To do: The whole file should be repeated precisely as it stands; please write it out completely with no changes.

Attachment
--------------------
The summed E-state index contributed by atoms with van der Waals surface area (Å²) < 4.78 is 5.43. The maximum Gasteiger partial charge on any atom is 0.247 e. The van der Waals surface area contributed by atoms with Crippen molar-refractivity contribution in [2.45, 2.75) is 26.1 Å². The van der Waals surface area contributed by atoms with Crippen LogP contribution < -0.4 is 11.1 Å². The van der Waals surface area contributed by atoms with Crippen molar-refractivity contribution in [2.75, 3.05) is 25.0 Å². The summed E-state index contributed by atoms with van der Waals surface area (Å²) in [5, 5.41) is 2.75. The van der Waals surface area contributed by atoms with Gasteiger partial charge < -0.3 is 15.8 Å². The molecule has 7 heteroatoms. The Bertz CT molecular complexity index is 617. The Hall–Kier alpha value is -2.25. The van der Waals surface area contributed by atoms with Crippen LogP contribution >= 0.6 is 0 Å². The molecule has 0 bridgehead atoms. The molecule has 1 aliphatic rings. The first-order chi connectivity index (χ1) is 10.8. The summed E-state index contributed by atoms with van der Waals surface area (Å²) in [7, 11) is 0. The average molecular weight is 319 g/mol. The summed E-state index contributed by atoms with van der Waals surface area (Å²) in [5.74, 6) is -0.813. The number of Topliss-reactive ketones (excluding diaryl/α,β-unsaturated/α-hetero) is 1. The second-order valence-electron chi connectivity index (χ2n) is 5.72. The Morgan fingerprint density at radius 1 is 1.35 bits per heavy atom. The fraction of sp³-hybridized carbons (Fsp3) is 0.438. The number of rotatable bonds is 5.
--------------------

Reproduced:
The summed E-state index contributed by atoms with van der Waals surface area (Å²) < 4.78 is 5.43. The maximum Gasteiger partial charge on any atom is 0.247 e. The van der Waals surface area contributed by atoms with Crippen molar-refractivity contribution in [2.45, 2.75) is 26.1 Å². The van der Waals surface area contributed by atoms with Crippen LogP contribution < -0.4 is 11.1 Å². The van der Waals surface area contributed by atoms with Crippen molar-refractivity contribution in [2.75, 3.05) is 25.0 Å². The summed E-state index contributed by atoms with van der Waals surface area (Å²) in [5, 5.41) is 2.75. The van der Waals surface area contributed by atoms with Gasteiger partial charge < -0.3 is 15.8 Å². The molecule has 7 heteroatoms. The Bertz CT molecular complexity index is 617. The Hall–Kier alpha value is -2.25. The van der Waals surface area contributed by atoms with Crippen LogP contribution >= 0.6 is 0 Å². The molecule has 0 bridgehead atoms. The molecule has 1 aliphatic rings. The first-order chi connectivity index (χ1) is 10.8. The summed E-state index contributed by atoms with van der Waals surface area (Å²) in [7, 11) is 0. The average molecular weight is 319 g/mol. The summed E-state index contributed by atoms with van der Waals surface area (Å²) in [5.74, 6) is -0.813. The number of Topliss-reactive ketones (excluding diaryl/α,β-unsaturated/α-hetero) is 1. The second-order valence-electron chi connectivity index (χ2n) is 5.72. The Morgan fingerprint density at radius 1 is 1.35 bits per heavy atom. The fraction of sp³-hybridized carbons (Fsp3) is 0.438. The number of rotatable bonds is 5.